First, to store media files on an external drive, you need to change the location of the iTunes Media folder. You do that from iTunes’ Advanced preferences. Click the Change button on that preference pane, then select the location for the folder. As you can see here, my iTunes Media folder is on an external volume named Music

You can choose the location for your iTunes Media folder here. It can be on your Mac, or on an external drive.

But if you want that drive to be portable, you need to move certain files that it doesn’t contain. Go to your home folder—the one with the house icon and your name—and then to the Music folder. You’ll see an iTunes folder and, in it, a number of files.

The easiest thing to do would be to simply copy this entire folder to the external drive, then copy it to the other Mac, replacing the folder it contains. But this may contain a lot of files; if you have a large library, the Album Artwork folder can be very large (mine is more than 4GB). If so, you can can simply copy the iTunes Library.itl, iTunes Library Extras.itdb, and iTunes Library Genius.itdb files. (You don’t need to copy iTunes Music Library.xml; iTunes will create that itself from the iTunes Library file.)

If you want to keep play counts and last-played dates in sync, you’ll need to copy those files from each Mac to the other, each time you move the drive containing the media files. Also, if you add any music to either Mac, you’ll need to keep the latest version of those files so the other Mac will see them in your iTunes library.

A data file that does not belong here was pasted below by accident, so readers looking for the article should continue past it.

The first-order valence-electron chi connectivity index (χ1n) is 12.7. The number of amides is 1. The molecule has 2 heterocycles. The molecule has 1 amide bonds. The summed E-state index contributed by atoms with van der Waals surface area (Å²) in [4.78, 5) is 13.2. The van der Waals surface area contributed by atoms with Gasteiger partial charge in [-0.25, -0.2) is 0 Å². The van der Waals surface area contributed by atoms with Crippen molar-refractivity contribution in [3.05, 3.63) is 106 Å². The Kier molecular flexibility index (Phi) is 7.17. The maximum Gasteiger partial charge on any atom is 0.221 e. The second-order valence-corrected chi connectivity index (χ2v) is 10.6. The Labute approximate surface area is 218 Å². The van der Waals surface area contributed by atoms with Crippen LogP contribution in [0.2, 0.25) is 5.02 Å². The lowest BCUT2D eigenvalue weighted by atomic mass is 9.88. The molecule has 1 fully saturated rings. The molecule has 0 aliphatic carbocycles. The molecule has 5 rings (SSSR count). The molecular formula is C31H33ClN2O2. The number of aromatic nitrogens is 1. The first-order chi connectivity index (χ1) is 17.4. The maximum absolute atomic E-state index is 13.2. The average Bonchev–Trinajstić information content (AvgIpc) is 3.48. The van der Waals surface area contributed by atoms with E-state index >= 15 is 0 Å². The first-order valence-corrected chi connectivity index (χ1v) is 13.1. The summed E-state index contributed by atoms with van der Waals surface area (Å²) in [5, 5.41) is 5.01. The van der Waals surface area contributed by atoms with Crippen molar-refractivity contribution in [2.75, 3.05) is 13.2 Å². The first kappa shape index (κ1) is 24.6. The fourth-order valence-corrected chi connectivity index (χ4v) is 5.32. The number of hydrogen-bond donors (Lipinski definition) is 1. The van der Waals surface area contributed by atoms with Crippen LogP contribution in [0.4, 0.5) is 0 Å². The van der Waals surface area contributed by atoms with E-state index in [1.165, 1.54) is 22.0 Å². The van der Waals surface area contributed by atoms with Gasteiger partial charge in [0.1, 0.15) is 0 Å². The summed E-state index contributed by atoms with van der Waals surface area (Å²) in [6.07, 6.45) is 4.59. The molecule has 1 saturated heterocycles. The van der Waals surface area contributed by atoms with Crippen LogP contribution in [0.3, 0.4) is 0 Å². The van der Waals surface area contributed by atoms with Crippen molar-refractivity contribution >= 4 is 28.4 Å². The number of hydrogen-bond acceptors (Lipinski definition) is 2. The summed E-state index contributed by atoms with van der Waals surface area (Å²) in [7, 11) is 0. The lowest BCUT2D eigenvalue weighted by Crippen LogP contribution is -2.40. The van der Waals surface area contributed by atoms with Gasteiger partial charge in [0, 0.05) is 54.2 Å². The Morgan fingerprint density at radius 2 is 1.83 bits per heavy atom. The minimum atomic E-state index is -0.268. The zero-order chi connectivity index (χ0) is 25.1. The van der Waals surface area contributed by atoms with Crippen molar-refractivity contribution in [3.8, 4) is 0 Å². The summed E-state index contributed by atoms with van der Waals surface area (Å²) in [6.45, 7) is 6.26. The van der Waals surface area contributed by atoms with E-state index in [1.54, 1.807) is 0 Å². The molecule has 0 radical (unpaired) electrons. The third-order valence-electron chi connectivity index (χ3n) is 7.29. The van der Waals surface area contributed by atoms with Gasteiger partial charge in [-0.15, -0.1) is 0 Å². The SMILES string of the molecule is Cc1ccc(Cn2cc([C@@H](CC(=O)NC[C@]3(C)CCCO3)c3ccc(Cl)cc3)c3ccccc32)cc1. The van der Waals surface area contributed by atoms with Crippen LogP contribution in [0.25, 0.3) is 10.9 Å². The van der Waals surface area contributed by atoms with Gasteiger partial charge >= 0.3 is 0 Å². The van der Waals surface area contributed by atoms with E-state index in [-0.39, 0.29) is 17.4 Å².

Q: I have a number of playlists, and I want to burn an MP3 disk from those playlists, so I need to select only MP3 files. I would like to create a smart playlist that says: All music in playlist 1; All music in playlist 2; but ONLY those that are mp3. Can you tell me how to do this?

Start by creating a condition where Kind is MPEG audio file. Next, press the Option (Alt) key and click the ellipses (…) button (it’s the plus button before you press Option) next to the rule you just created; this creates a nested condition. Add a first condition, where Playlist is name of playlist, then click the plus (+) button and add another one with the name of the second playlist. Make sure you’ve chosen Any of the following are true for the nested playlist condition.

Here’s what the smart playlist should look like:

This smart playlist will find any MP3 files in two playlists.

[Ask the iTunes Guy is a regular column in which we answer your questions on everything iTunes related. If there’s something you’d like to know, send an email to the iTunes Guy for consideration.]

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At a Glance
  • Pros

    • Refreshed interface
    • Up Next offer a new way to queue up music
    • Improved MiniPlayer, iTunes Store integration
    • Simplified playlist creation


    • Sort options limited in different views, many view options are hidden or inconsistent
    • Searching very slow with large libraries
    • No artwork window or option to change the size of album art in Albums view
    • No option to open multiple windows